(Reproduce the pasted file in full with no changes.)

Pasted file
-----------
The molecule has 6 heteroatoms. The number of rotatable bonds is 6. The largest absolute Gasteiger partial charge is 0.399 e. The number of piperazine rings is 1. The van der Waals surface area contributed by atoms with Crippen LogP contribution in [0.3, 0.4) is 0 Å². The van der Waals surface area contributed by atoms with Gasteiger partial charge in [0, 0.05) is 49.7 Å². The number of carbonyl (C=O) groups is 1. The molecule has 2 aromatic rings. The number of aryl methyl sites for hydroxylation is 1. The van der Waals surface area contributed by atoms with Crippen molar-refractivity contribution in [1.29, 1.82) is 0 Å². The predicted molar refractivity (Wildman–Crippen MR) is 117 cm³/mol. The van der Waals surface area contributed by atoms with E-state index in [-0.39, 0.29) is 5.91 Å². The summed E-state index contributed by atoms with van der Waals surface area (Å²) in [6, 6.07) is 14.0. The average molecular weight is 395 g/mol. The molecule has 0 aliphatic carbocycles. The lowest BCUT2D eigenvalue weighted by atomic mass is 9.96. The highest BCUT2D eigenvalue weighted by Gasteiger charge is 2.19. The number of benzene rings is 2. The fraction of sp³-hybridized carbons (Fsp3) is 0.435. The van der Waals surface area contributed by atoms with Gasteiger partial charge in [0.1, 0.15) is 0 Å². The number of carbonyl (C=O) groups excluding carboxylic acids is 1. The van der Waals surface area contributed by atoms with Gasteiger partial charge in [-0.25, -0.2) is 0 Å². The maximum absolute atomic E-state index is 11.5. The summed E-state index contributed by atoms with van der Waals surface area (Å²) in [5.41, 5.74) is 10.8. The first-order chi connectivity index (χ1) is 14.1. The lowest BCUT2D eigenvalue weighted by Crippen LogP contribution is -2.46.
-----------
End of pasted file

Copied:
The molecule has 6 heteroatoms. The number of rotatable bonds is 6. The largest absolute Gasteiger partial charge is 0.399 e. The number of piperazine rings is 1. The van der Waals surface area contributed by atoms with Crippen LogP contribution in [0.3, 0.4) is 0 Å². The van der Waals surface area contributed by atoms with Gasteiger partial charge in [0, 0.05) is 49.7 Å². The number of carbonyl (C=O) groups is 1. The molecule has 2 aromatic rings. The number of aryl methyl sites for hydroxylation is 1. The van der Waals surface area contributed by atoms with Crippen molar-refractivity contribution in [1.29, 1.82) is 0 Å². The predicted molar refractivity (Wildman–Crippen MR) is 117 cm³/mol. The van der Waals surface area contributed by atoms with E-state index in [-0.39, 0.29) is 5.91 Å². The summed E-state index contributed by atoms with van der Waals surface area (Å²) in [6, 6.07) is 14.0. The average molecular weight is 395 g/mol. The molecule has 0 aliphatic carbocycles. The lowest BCUT2D eigenvalue weighted by atomic mass is 9.96. The highest BCUT2D eigenvalue weighted by Gasteiger charge is 2.19. The number of benzene rings is 2. The fraction of sp³-hybridized carbons (Fsp3) is 0.435. The van der Waals surface area contributed by atoms with Gasteiger partial charge in [0.1, 0.15) is 0 Å². The number of carbonyl (C=O) groups excluding carboxylic acids is 1. The van der Waals surface area contributed by atoms with Gasteiger partial charge in [-0.25, -0.2) is 0 Å². The maximum absolute atomic E-state index is 11.5. The summed E-state index contributed by atoms with van der Waals surface area (Å²) in [5.41, 5.74) is 10.8. The first-order chi connectivity index (χ1) is 14.1. The lowest BCUT2D eigenvalue weighted by Crippen LogP contribution is -2.46.